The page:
Writing alone is miserable. It’s one of the least fun… it’s just… it’s miserable. And every time I’m writing, I think to myself, about a hundred times, “I have to quit. [laughs] I have to quit the business. What am I doing? This is terrible. I am miserable. I’m never doing this again.” Like, every time I’m writing a new show… like, this the show, that I’m doing now, I thought to myself for the entire month and a half I was writing it, “Never do this again. Never, never, never, never agree to do a show ever again.”

But writing with a partner is much more fun. Writing with Jeffery [for Jeffery & Cole Casserole] was a lot of fun, because we would just try to make each other laugh, and then it was just like playing, and it was like hanging out, and then typing what we came up with, rather than writing alone, which feels like mining for diamonds in concrete on the West Side Highway.

And when it’s someone else’s script, then you literally just show up. Acting is the easiest thing in the world. [laughs] They literally come and get you from your house. They take you exactly to where you’re supposed to go. You have people telling you where to go, and leading you there, and getting you ready. All you have to do is just say words on the spot that they have marked on the floor for you. And then they take you home.

What’s pissing you off lately?

How much I am on my phone. That pisses me off. I just hate that I’m looking at it without even thinking of it.

What do you do on your phone?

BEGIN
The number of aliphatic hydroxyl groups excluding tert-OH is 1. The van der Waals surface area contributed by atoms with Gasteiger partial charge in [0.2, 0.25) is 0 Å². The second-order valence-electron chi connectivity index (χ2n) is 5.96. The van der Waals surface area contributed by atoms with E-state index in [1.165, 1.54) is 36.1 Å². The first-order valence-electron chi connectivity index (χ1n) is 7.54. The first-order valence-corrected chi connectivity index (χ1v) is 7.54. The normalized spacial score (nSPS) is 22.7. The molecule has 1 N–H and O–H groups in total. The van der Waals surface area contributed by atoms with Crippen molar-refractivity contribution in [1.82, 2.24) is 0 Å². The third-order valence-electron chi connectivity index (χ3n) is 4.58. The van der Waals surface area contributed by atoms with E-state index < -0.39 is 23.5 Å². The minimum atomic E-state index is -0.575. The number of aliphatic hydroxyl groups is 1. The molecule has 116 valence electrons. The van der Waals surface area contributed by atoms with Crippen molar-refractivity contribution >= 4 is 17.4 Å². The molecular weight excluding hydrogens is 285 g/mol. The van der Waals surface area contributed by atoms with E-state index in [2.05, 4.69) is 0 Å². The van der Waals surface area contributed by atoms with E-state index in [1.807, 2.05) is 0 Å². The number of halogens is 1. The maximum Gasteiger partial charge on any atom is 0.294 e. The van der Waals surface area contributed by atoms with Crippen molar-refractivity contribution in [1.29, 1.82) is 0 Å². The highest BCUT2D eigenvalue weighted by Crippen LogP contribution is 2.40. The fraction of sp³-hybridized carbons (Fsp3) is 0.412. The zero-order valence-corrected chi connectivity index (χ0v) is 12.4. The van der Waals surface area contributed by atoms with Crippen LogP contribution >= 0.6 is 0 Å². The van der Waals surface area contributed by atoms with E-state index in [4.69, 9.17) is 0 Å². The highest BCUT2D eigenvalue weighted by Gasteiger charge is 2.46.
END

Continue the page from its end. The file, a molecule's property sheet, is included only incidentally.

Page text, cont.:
I have no idea. I don’t know. Sometimes it’s like I come to, and I’m staring at a screen, and I’m scrolling, and I don’t know how I got there or where I am.

Are you someone who gets caught up in Twitter?

I get easily agitated. So I can probably read about four tweets before my heart rate increases to a degree that I have to stop. Or die.

So your strategy is just to disengage.

Yeah, yeah. I don’t really know what else to do. There’s probably healthier ways of engaging, but I don’t know what they are.

It bothers me when I let something get to me, like a mean tweet. Then I just get mad at myself. I’m like, “Oh, no! Now I let that make me upset.” But, actually, the mute feature has changed my life, because if I see someone saying something mean in my mentions, I’ll just mute them and the conversation, and then, a minute later, I can’t even remember their handle, and barely remember what they said. And it’s great.

What was it like moving to New York from Oregon?

It was hard. Yeah, it was really hard. It took four years before I like had any sense of safety and groundedness and a support system.

You moved here in 2005, and your career started to pick up around 2009, then?

Yeah. That’s when I sort of felt like this was my home.

Was there a make-or-break moment for you that happened around that?

That sort of happened in like in 2007, when I was attacked, twice. And it was very physically violent. People held a gun to my head while other guys kicked my teeth in. And it was… yeah.